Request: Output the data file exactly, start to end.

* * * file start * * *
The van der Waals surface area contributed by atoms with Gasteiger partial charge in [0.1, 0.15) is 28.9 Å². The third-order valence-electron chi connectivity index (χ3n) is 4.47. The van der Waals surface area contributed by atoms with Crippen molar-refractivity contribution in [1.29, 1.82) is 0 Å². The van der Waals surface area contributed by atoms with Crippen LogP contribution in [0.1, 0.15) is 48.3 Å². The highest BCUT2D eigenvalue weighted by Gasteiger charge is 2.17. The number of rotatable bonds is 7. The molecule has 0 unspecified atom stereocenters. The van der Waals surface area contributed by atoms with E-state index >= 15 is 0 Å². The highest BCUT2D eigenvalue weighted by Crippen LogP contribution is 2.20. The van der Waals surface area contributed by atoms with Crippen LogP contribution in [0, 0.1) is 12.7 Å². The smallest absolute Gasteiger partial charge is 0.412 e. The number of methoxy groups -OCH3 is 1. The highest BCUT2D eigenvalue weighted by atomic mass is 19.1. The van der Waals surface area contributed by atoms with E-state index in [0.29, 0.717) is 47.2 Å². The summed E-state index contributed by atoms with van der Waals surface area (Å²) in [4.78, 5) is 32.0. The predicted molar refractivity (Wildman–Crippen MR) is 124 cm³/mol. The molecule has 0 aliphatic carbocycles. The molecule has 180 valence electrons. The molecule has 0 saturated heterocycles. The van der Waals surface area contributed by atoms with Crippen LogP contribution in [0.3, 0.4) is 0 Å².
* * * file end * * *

The van der Waals surface area contributed by atoms with Gasteiger partial charge in [0.1, 0.15) is 28.9 Å². The third-order valence-electron chi connectivity index (χ3n) is 4.47. The van der Waals surface area contributed by atoms with Crippen molar-refractivity contribution in [1.29, 1.82) is 0 Å². The van der Waals surface area contributed by atoms with Crippen LogP contribution in [0.1, 0.15) is 48.3 Å². The highest BCUT2D eigenvalue weighted by Gasteiger charge is 2.17. The number of rotatable bonds is 7. The molecule has 0 unspecified atom stereocenters. The van der Waals surface area contributed by atoms with E-state index >= 15 is 0 Å². The highest BCUT2D eigenvalue weighted by Crippen LogP contribution is 2.20. The van der Waals surface area contributed by atoms with Crippen LogP contribution in [0, 0.1) is 12.7 Å². The smallest absolute Gasteiger partial charge is 0.412 e. The number of methoxy groups -OCH3 is 1. The highest BCUT2D eigenvalue weighted by atomic mass is 19.1. The van der Waals surface area contributed by atoms with E-state index in [0.29, 0.717) is 47.2 Å². The summed E-state index contributed by atoms with van der Waals surface area (Å²) in [4.78, 5) is 32.0. The predicted molar refractivity (Wildman–Crippen MR) is 124 cm³/mol. The molecule has 0 aliphatic carbocycles. The molecule has 180 valence electrons. The molecule has 0 saturated heterocycles. The van der Waals surface area contributed by atoms with Crippen LogP contribution in [0.3, 0.4) is 0 Å².